I was recently talking to a woman who had attempted the low FODMAP diet on her own. She shared with me that, on her first grocery shopping trip, she ended up spending three hours in the store reading labels and trying to figure out what she could buy. That’s not surprising! There are so many products on supermarket shelves, and so many claims on packages (organic, gluten-free, dairy-free, and more)! With long lists of ingredients, label reading and grocery shopping can be overwhelming when you are following a low FODMAP diet.
5 Tips for Label Reading on a Low FODMAP Diet
My biggest recommendation to anyone starting a low FODMAP diet is to mainly buy whole foods – those that don’t have a label. As a side, this is a great strategy for anyone who wants to eat healthier. For example, buy fruits, vegetables, sourdough bread, lactose-free dairy, eggs, fish, and poultry, rather than relying mostly on processed products. Whole foods are not only the easiest ones to identify as either high or low FODMAP but also more nutritious.
Nonetheless, I recognize that some processed products can be handy at times, especially when traveling or on the go. Here are some tips to help you with label reading when following a low FODMAP diet. Keep these in mind when trying to decide whether a product is suitable for the elimination phase.
Tip # 1 – Check for common high-FODMAP ingredients
Some ingredients such as garlic, onions, apples, cashews, milk, wheat, etc. (you can check the Monash FODMAP App for the most accurate list) are obvious. However, there are other, lesser-known common ingredients in processed products to watch out for:
- Sugar alcohols – any word ending in “ol” (mannitol, sorbitol, maltitol, xylitol) and isomalt
- Added fibers – inulin, chicory, vegetable, or other fibers
- Sweeteners – apple and pear juices, fruit juice, fruit juice concentrate, honey, agave, high-fructose corn syrup, dried fruit
- Soy, fava bean, chickpea, coconut, lentil flours; almond meal, barley
When reading labels, it’s important to remember that FODMAPs are carbohydrates. Protein-rich foods such as meats, poultry, and fish, are FODMAP-free unless they are marinated or processed with garlic/onions (such as sausages or deli meats/bacon).
Tip # 2 – Look at the position of the ingredients on the list
Ingredients on a food label are listed in descending order based on their weight. Therefore, the first three or four ingredients will make up a bigger proportion of the food product. If a high-FODMAP ingredient – let’s say, honey – appears at the top of the list, the product is likely high FODMAP.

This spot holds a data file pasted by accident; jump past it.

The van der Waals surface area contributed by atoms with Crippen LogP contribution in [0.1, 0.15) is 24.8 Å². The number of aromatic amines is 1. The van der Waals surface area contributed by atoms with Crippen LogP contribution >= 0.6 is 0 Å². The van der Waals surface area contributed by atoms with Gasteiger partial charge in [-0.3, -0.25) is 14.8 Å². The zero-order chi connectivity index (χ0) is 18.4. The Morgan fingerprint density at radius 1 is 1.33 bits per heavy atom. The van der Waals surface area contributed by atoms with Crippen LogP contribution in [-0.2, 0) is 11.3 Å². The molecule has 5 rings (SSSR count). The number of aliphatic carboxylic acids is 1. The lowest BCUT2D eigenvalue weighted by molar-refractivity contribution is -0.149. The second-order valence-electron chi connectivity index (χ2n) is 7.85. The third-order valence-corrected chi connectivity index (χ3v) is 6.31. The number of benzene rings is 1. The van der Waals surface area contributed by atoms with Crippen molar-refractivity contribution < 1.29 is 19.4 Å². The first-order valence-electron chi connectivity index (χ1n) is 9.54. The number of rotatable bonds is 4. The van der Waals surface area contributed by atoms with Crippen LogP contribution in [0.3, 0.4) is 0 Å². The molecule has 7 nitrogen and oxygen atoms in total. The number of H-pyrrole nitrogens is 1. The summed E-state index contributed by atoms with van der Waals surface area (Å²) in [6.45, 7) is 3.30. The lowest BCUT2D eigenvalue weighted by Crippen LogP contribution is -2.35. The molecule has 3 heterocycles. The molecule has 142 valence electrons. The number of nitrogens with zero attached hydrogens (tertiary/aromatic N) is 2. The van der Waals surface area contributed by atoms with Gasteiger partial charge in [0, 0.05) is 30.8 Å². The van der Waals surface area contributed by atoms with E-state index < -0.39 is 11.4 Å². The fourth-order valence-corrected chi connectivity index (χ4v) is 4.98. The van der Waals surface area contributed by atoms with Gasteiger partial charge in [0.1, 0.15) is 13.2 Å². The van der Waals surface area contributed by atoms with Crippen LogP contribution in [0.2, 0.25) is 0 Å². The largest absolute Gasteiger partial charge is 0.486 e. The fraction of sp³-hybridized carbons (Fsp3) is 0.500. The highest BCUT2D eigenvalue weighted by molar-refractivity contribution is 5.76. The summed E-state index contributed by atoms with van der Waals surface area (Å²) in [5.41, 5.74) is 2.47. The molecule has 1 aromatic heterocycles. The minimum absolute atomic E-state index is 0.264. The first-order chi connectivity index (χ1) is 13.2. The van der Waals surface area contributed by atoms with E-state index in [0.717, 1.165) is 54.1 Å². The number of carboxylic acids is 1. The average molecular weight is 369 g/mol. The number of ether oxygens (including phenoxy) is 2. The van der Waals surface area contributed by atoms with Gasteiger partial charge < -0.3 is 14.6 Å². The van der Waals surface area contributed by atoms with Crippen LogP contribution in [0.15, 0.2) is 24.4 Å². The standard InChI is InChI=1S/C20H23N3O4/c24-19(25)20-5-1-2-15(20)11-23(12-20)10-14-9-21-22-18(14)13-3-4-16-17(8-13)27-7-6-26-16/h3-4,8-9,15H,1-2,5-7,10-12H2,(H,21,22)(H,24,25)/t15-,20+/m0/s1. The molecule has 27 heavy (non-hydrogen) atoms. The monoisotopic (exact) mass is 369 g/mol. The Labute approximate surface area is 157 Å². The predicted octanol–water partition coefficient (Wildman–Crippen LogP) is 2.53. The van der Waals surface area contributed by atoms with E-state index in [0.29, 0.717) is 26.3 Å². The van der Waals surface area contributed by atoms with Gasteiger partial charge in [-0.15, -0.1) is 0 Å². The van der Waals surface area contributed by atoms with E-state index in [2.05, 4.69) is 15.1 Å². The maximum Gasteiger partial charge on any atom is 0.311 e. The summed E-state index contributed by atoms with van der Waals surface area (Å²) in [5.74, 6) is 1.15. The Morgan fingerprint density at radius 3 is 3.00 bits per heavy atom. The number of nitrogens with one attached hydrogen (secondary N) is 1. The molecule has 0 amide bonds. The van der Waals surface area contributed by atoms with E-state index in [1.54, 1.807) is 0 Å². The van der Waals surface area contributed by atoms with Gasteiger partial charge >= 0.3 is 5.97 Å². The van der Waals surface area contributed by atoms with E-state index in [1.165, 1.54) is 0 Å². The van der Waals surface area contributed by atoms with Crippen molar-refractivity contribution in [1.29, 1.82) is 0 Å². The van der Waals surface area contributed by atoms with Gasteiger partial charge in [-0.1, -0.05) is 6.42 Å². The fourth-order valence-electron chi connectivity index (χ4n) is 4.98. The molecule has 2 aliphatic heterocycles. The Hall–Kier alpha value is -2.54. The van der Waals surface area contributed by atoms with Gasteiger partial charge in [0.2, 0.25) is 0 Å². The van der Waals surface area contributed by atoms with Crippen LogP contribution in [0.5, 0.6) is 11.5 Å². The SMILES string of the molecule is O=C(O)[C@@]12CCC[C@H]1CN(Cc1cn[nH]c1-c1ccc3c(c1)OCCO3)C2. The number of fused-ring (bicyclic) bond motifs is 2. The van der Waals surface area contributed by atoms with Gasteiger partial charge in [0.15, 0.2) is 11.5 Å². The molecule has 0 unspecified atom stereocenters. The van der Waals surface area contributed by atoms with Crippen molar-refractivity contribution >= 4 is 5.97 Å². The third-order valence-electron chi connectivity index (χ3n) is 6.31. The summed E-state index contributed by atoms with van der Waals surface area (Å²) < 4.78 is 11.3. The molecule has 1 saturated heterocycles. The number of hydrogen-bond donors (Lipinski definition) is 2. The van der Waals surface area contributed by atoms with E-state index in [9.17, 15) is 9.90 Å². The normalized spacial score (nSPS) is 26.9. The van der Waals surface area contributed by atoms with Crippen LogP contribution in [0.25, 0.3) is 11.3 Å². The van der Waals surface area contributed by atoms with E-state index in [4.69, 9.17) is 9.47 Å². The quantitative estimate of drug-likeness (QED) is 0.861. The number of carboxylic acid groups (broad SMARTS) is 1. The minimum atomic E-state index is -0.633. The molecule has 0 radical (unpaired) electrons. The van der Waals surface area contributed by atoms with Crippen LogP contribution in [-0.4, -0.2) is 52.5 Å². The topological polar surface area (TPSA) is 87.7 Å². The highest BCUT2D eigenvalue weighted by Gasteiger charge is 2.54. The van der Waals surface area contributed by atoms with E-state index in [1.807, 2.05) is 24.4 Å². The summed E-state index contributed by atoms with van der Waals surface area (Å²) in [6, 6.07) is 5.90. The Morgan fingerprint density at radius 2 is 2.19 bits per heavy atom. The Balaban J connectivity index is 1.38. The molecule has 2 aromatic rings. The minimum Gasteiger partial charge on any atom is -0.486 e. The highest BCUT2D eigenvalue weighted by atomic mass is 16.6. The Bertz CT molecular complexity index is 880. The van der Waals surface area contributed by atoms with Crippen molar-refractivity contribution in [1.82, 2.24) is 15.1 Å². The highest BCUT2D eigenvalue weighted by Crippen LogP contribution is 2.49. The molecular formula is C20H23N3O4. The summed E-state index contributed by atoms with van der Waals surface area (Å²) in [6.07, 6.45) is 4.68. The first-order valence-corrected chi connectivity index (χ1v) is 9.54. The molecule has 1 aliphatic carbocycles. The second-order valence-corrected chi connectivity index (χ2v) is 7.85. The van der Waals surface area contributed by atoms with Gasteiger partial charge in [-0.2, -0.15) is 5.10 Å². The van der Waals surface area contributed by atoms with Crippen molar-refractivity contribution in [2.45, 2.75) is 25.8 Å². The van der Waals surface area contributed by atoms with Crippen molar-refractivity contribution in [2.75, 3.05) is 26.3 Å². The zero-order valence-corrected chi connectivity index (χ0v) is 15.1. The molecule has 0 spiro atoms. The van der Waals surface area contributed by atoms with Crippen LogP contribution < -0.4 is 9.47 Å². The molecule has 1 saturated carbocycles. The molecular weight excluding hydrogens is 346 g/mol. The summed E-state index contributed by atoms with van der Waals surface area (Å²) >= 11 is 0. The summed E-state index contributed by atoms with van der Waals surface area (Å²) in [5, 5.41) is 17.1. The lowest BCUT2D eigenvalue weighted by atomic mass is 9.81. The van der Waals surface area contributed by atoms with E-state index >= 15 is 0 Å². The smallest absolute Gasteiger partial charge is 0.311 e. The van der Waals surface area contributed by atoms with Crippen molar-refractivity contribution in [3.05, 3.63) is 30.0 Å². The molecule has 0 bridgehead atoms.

However, if it is at the very end, it is present in very small amounts, and, most likely, the product will be low FODMAP. That’s because the FODMAP status of many foods and ingredients depends on the serving size. On the other hand, there are some exceptions. For example, you need to avoid garlic and onion, as even minute amounts of these can trigger symptoms in people with IBS.
Tip # 3 – Watch your portion sizes
Even though a product is low in FODMAPs, you still need to pay attention to portion sizes. Some of the ingredients listed may become high-FODMAPs at higher amounts (the Monash FODMAP App can show you which ones). Always test a small portion first, and note how you react before consuming more of that product.
Tip # 4 – Remember that “gluten-free” doesn’t always mean low FODMAP
It is a common misconception that the low FODMAP diet is a gluten-free diet, and that, consequently, gluten-free or wheat-free products are all suitable. It’s true that most gluten-free grains (rice, corn, quinoa, millet, buckwheat) and some minimally processed products such as pasta made from these ingredients are low in FODMAPs. However, many processed gluten-free items such as bread, crackers, and cookies – often contain high-FODMAP ingredients (those listed above).
Tip # 5 – Look for the Low FODMAP Certification symbol
With the increased awareness of the low-FODMAP diet, several companies have started making certified low-FODMAP products. You can recognize them by a certification logo on the label: Monash University or FODMAP Friendly. These products have been laboratory tested and certified to be low in FODMAPs so you don’t need to review the ingredients. Even if a high-FODMAP ingredient appears on the label, the overall product is low FODMAP at the serving size suggested.
BONUS Tip – Use your judgment and listen to your body
When in doubt, skip that product. If the product contains an ingredient that has not been tested, skip it while in the elimination phase. You can test it and find out your own tolerance once your symptoms have subsided and you start the FODMAP reintroduction process.
In conclusion, label reading can be challenging when trying to figure out whether a product is suitable for a low FODMAP diet. Relying mostly on whole foods and keeping in mind the tips above can help you make sure you don’t accidentally eat hidden FODMAPs. Most importantly, remember that the low FODMAP diet is temporary. After you figure out your triggers, you will be able to reintroduce many more foods and shopping will become easier and less stressful.